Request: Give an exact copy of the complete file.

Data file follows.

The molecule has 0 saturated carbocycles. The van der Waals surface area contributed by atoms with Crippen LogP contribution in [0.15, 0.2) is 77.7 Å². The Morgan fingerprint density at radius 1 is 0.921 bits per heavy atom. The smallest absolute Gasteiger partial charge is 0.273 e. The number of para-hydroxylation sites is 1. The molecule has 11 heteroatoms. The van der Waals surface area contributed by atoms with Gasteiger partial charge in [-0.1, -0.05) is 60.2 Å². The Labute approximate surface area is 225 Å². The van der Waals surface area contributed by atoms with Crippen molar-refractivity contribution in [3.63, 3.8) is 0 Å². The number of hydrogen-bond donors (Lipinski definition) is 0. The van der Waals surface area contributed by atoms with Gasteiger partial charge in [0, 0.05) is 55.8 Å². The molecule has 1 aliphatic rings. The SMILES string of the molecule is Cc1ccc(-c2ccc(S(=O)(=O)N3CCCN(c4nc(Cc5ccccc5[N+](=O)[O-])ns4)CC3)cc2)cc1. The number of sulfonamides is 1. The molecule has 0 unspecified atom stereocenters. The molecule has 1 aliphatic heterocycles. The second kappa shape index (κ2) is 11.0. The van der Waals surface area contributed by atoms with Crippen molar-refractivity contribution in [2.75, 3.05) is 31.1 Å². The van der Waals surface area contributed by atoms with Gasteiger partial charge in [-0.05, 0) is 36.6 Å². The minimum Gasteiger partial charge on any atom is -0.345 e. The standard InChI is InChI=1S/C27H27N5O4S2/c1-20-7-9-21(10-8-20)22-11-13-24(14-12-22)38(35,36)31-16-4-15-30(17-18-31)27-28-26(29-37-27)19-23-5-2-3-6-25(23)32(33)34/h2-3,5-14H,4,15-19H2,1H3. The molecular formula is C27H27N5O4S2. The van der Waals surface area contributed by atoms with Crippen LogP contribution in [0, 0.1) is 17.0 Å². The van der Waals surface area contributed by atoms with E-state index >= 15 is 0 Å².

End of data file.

The molecule has 0 saturated carbocycles. The van der Waals surface area contributed by atoms with Crippen LogP contribution in [0.15, 0.2) is 77.7 Å². The Morgan fingerprint density at radius 1 is 0.921 bits per heavy atom. The smallest absolute Gasteiger partial charge is 0.273 e. The number of para-hydroxylation sites is 1. The molecule has 11 heteroatoms. The van der Waals surface area contributed by atoms with Gasteiger partial charge in [-0.1, -0.05) is 60.2 Å². The Labute approximate surface area is 225 Å². The van der Waals surface area contributed by atoms with Crippen molar-refractivity contribution in [3.63, 3.8) is 0 Å². The number of hydrogen-bond donors (Lipinski definition) is 0. The van der Waals surface area contributed by atoms with Gasteiger partial charge in [0, 0.05) is 55.8 Å². The molecule has 1 aliphatic rings. The SMILES string of the molecule is Cc1ccc(-c2ccc(S(=O)(=O)N3CCCN(c4nc(Cc5ccccc5[N+](=O)[O-])ns4)CC3)cc2)cc1. The number of sulfonamides is 1. The molecule has 0 unspecified atom stereocenters. The molecule has 1 aliphatic heterocycles. The second kappa shape index (κ2) is 11.0. The van der Waals surface area contributed by atoms with Crippen molar-refractivity contribution in [2.75, 3.05) is 31.1 Å². The van der Waals surface area contributed by atoms with Gasteiger partial charge in [-0.05, 0) is 36.6 Å². The minimum Gasteiger partial charge on any atom is -0.345 e. The standard InChI is InChI=1S/C27H27N5O4S2/c1-20-7-9-21(10-8-20)22-11-13-24(14-12-22)38(35,36)31-16-4-15-30(17-18-31)27-28-26(29-37-27)19-23-5-2-3-6-25(23)32(33)34/h2-3,5-14H,4,15-19H2,1H3. The molecular formula is C27H27N5O4S2. The van der Waals surface area contributed by atoms with Crippen LogP contribution in [0, 0.1) is 17.0 Å². The van der Waals surface area contributed by atoms with E-state index >= 15 is 0 Å².